2.8 WELCOME BACK CARTER
(aka Get Carter)
The latest episode of medieval misfit mayhem gets off to a cracking pace. The Sheriff has hired an ex-crusader called Carter to seek locate and exterminate someone - who could that be? Despite being played by "Adam" from heroes, that immortal indestructible Rob Holmes con man who intends to obliterate the human race, Carter's fancy knife play doesn't impress me. Or Guy, come to that...
In fact, it looks like Carter is so utterly clueless he's got confused which side of the establishment he's fighting for and swashbuckles into the distant village of Klom (famous for its ridiculously large barns and Absorbaloffs), where the Merry Men are also trying to save the villagers from a massacre of guards. Exactly why the Sheriff is wasting his time attacking peasants is a moot point, as before Robin can work out this is clearly a trap, Marion is charging in with her sword and going apeshit.
Yes, Robin is realizing that bringing his girlfriend to work is a bad move, what with all her issues, and is forced to tie her up to keep her under control. (Down boy! WOOF!) Marion's clearly not adapting to life in the woods, or not having to treat Robin like dirt, and Little John steps into the breach to provide hug therapy. Aw. She even snuggles up to the big guy like a baby.
But Carter, now in the camp, easily knocks out everyone and ties them up, and threatens to kill them one by one until Robin hands over the back pack. I mean, hands back the pact.
Robin punches his lights out in 0.3 seconds. Problem sorted.
Since it looks like the New Tough Sherwood has finally found a plot thread too weak to go on, our attention returns to the castle where the Sheriff has clearly been mixing his medication and is bouncing happy at the thought this poncing loser called Carter is going to kill Robin despite the fact Robin is clever, knows the terrain and has four highly trained and very violent outlaws on his side.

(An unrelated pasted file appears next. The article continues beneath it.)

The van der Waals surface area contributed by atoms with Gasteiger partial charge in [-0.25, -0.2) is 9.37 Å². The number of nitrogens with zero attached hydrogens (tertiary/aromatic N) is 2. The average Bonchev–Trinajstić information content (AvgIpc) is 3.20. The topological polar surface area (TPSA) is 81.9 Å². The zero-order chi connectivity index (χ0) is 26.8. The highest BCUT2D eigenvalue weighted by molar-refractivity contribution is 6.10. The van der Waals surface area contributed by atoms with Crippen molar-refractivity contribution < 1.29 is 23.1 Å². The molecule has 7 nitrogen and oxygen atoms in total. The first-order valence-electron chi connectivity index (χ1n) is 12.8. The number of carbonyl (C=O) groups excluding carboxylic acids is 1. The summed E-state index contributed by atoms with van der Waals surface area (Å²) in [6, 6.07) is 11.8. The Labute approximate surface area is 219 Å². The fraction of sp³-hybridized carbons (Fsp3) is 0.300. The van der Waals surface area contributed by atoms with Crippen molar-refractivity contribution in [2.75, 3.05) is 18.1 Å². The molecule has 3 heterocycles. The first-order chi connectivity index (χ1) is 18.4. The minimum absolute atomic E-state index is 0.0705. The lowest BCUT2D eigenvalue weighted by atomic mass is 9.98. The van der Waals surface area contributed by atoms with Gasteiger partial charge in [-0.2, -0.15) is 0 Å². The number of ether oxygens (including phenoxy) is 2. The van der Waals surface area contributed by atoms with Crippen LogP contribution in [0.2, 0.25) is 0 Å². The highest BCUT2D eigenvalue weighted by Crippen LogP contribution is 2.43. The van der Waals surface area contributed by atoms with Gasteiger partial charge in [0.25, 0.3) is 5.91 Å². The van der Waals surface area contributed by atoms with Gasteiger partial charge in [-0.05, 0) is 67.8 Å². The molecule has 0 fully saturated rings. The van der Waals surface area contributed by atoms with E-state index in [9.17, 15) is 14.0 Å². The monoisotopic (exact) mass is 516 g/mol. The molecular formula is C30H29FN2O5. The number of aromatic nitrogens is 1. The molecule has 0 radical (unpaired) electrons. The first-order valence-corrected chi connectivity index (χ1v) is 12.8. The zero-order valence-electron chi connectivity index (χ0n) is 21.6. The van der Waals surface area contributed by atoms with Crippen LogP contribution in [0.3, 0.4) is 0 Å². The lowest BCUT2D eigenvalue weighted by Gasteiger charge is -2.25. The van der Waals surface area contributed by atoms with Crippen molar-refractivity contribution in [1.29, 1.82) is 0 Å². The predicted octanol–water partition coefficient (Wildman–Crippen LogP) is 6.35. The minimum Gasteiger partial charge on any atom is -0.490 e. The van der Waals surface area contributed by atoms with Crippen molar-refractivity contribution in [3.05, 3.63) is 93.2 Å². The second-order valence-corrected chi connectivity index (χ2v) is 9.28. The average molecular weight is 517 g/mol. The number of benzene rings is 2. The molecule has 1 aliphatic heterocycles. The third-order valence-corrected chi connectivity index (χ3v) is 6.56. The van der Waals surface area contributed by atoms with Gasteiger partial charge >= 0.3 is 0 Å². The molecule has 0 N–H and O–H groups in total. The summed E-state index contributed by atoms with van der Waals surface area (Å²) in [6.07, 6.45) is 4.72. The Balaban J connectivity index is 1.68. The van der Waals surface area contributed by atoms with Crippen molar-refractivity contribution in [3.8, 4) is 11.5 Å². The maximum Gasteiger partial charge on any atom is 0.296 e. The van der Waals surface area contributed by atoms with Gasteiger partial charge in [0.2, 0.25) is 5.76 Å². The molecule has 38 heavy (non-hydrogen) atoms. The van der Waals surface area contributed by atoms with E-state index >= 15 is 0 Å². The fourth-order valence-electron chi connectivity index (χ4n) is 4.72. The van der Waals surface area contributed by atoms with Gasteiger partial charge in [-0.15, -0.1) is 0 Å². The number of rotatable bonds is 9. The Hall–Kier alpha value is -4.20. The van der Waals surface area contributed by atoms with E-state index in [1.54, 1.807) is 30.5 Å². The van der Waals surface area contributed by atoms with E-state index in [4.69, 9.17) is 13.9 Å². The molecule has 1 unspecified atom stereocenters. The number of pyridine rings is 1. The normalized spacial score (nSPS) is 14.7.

Guy, however, is not so niave and points out that the distraction plan cost them plenty of guards - though whether it's the loss of human life upsets him or the fact THEY ARE RUNNING OUT OF GUARDS that bothers him, we cannot say. The Sheriff doesn't mind, and offers the widdows small fruit baskets. What a bastard!
But wait, there's more, as the Sheriff comes onto Guy himself (obviously mistaking all the gell and leather jackets...) and then very cruelly taunts Guy over Marion's lack of existence in the castle. Since Guy himself told her to get out of there, he's kind of hanging onto the hope she followed his advice rather than ditching him outright. But the Sheriff insists that a) she's gone b) he should get over it and c) get a new wardrobe. No hyperbole, that's what he says.
Guy sends Baldrick, er, Allan off to locate Marion. Proving himself as awkward and morally confused as ever, Allan comes up with a scheme to keep everyone happy that only involves beating up a nun. How could you argue with a moral victory like that? However, Guy is horrified to "learn" that Marion has joined a nunnery and taken a vow of silence - and its a credit to Allan's character that Guy totally believes him, but still decides to rescue her cause she'll ruin her life! Not because he craves her alablaster smooth body (which he does) but because he honestly thinks it's a bad move for her.